A highly valued team member at Tararua District Council and an innovative project were recognised at this year’s Association of Local Government Information Management (ALGIM) Awards.
Announced at the ALGIM Autumn Conference in Wellington, the awards recognise and celebrate best practice in GIS and Information and Record Management amongst New Zealand local authorities.
Their aim is to encourage local body staff to be innovative and to grow and be recognised in supporting their organisation and community projects.
Violet Christison, IT Projects, Tararua District Council, was named IRM (Information and Records Management) Professional of the Year 2018.
Described as someone who "epitomises all that makes up a top performing individual", Violet has held many roles since she first joined the Tararua District Council in 1988.
Not only highly respected by her work colleagues and for her work practices, Violet is also held in high regard by ALGIM and her peers at other councils and service providers.
Violet said being recognised by her peers and named IRM Professional of the Year was both a surprise and a shock, which very nearly reduced her to tears as she got up to receive her award.
Thanking those who were there for her, who supported her and provided her with opportunities throughout her career, Violet described her nomination as a complete surprise and "a very well-kept secret".
Joy Kopa, Tararua District Council Records and Information Manager, also had reason to celebrate, achieving an outstanding result for her Pahiatua photographic preservation project, which was awarded runner-up (second place) in the Project of the Year for Records Management.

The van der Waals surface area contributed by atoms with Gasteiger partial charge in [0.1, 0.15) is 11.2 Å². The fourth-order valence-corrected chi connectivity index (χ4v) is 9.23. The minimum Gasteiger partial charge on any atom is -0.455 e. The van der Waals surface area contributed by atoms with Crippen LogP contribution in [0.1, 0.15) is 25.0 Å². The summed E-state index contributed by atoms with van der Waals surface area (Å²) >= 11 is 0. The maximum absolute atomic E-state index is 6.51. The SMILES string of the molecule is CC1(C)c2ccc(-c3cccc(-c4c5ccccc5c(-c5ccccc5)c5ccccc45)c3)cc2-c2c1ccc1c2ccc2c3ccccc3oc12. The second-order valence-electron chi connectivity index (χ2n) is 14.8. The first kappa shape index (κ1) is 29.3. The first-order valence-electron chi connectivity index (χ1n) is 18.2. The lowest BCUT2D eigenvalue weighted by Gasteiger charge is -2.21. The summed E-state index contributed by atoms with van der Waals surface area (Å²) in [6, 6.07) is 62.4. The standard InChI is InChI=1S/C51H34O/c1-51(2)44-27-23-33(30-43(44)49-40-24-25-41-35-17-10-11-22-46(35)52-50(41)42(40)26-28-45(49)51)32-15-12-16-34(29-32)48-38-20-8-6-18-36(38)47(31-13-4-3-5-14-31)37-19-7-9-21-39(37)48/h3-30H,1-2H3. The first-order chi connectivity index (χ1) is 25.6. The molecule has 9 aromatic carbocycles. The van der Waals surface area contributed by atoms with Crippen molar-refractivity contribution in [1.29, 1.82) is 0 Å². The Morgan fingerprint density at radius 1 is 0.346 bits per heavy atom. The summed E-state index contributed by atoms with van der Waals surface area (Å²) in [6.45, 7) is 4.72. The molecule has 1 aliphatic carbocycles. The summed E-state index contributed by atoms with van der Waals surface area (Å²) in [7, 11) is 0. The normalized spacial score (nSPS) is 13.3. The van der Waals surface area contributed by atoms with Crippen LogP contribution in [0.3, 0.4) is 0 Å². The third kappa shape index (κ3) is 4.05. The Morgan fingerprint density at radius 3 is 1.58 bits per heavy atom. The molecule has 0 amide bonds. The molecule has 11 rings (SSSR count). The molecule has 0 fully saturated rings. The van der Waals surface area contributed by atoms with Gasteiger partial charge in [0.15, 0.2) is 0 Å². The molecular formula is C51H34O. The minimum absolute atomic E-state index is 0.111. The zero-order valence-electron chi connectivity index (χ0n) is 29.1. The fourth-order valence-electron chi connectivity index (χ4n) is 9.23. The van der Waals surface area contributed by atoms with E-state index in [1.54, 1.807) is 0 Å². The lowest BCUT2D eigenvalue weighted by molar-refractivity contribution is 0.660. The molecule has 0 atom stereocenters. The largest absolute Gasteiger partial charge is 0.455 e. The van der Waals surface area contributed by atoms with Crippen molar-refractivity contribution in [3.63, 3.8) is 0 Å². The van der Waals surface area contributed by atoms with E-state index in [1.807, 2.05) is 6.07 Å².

The project to preserve the photographic history of the two Pahiatua Councils – Borough and County – was an opportunity to not just tell the story of these two councils, but ensure the story would endure.
The photographs involved were the originals and had never been copied or digitised before.
Peter Wimsett, Manager Strategy and District Development said Joy and the team had elevated the project to be more than a simple "restoration project".
"They involved the community, respected its history and represented Council’s care for a community.
"It became something that was important to people that stretched well beyond the bounds of our district. It mended lingering strains from the 1989 amalgamations."
Mr Wimsett said the takeaway for all councils is that: something done well for a community can heal the past.
All the photographs have now been digitised and protected for perpetuity, with the originals being held in Archives Central (Tararua District Council’s archive repository).
The conference judges noted the work "was a project with heart, which went beyond the size and cost of the project."
Council’s third nomination, The Time of the Drone is NOW, was entered in the GIS Project of the Year category. Although, not an award winner the project did attract a lot of interest and made it into the top three finalists, a great achievement in itself.